Sunday, July 31, 2011


On early Appalachian farms and in small towns, collecting eggs for the household usually involved a child or teen trotting out to the chicken house to gather eggs from some protective mother hens. Along with the young person came a small egg basket that could easily handle a dozen eggs. These baskets were made in the region  -- sometimes by the very household that collected the eggs.

The Appalachian area eventually became famous for their well crafted baskets. There were many basket designs -- small, large, and medium each designed to fulfill a certain use. The basket construction varied with the maker -- examples being round rib, round, and rectangular to name a few.

The art of basket making was often passed down to the next generation. Various construction methods can sometimes identify the basket-weaver or the family weavers. 

Appalachian split baskets initially seemed to be made to provide containers for various chores around their country farms. The raw materials were available in the abundant woodlands and the knowledge to make them was present among the folks. Split baskets are strips of wood such as hickory, oak, or ash splits removed from felled trees.

Above is a close up of the small split rib egg basket seen in my top photo. The wide rounded handle is worn smooth from years of handling. The ribs are those carved pieces that emerge out from the top diagonally. The weavers are those strips that are woven around the entire basket. Making a basket took time and skill. 

Law and Taylor's book, Appalachian White Oak, Basketmaking, Handing Down the Basket, discusses the complete process of basketmaking from tree to finished basket.

I mentioned that these baskets were for chores around the house. Well their beauty and craftsmanship eventually attracted buyers both from the immediate surroundings and afar. Basketmaking became a cottage industry -- whole families sometimes got involved and some could even support themselves by the basket trade. 

Today these Appalachian baskets are treasures that are sought after by collectors of antiques and folk art. Many spiral into the hundreds of dollars range. 

If you are lucky though, they can still be found at Appalachian yard sales or perhaps at estate sales -- at reasonable prices.

Thursday, July 28, 2011




Tuesday, July 26, 2011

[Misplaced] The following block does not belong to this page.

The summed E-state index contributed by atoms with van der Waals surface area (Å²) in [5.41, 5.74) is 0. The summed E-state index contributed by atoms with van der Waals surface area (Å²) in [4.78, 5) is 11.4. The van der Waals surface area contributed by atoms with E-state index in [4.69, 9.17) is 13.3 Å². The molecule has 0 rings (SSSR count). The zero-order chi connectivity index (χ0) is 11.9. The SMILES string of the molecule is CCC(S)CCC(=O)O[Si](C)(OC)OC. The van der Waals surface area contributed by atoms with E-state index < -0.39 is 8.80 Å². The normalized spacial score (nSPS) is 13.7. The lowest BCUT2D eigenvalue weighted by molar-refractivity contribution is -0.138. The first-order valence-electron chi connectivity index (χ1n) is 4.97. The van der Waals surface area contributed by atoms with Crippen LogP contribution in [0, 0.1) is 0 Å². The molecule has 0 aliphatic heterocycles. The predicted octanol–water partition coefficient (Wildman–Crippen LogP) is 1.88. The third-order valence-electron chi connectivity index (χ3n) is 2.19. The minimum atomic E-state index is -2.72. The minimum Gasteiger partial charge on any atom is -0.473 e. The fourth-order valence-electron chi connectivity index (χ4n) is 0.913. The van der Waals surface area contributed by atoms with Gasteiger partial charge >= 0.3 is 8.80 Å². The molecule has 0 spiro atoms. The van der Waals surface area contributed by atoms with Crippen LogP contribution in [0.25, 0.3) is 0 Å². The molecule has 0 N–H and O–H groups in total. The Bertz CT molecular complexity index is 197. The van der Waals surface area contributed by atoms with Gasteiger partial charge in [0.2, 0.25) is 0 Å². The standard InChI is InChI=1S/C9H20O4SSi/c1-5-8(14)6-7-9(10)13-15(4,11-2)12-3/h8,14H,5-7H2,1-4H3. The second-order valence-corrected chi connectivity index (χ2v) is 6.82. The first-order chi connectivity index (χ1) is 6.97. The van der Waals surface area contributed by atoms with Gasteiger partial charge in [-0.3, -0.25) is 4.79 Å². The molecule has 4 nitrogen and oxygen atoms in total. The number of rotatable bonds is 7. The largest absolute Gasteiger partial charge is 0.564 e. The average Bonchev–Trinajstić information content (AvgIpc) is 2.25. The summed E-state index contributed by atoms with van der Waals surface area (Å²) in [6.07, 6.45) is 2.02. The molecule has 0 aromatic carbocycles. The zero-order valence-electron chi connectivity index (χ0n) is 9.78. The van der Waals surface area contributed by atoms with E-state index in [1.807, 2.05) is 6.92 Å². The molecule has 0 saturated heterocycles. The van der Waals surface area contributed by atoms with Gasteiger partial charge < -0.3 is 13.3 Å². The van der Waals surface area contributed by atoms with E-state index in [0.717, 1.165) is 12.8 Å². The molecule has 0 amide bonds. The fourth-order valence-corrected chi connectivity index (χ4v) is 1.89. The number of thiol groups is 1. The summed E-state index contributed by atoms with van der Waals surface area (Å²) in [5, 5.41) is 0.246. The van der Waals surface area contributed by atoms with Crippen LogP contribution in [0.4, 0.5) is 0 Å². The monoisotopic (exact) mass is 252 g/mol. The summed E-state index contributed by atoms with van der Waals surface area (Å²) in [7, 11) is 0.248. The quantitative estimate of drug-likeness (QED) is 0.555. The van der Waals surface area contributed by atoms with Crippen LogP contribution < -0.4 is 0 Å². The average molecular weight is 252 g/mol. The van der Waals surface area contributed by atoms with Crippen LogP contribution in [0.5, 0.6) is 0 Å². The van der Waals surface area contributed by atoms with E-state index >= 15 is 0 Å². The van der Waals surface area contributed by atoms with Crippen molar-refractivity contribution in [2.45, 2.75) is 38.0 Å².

Between Mount Vernon, Kentucky and Berea, Kentucky is a small used car lot that sells both semi-old and historic cars. I'm not a car buff but I am attached to old cars in another way. Like so many people that were raised in and around the Great Lakes states in the twentieth century -- we as families have a cultural relationship with the auto industry. Starting with the Ford factories in Detroit to the spread of plants to surrounding states, our fathers, mothers, grandmothers, grandfathers, uncles, and aunts plus our siblings were touched by this industry. You might say it is in our bones. We have stories to tell that can't be found in history books. 

The auto industry was huge by the end of twentieth century and had changed considerably from its first half. A secondary industry of sorts had grown as a result and it was one that was worker driven -- that industry was the unions. Unions have both a good name or not-so-good depending on which side of the worker's rights you stand on. But for all the farm boys, Africans Americans, immigrants, and others during the twentieth century,  it meant, finally, that they could make a comfortable lifestyle for themselves and their families.

My Irish grandfather worked for Henry Ford in the beginning of the century -- he was fresh off the farm located in what Michiganders call the thumb area. He had four brothers that all signed on -- copies of their Ford employment applications lay in my old trunk. My father followed in my grandfather's footsteps and worked 36 years for General Motors. Although he was not union his salary was compensatory with union demands. Both my grandfather and father retired from these giant industries. 

Now we are in the twenty-first century and things have started to go awry. Autos are over-populating the earth, guzzling oil, and filling up our landfills. The days of one car families has disappeared along with the mindset left over from the depression days of limited household spending. A dilemma of huge proportions.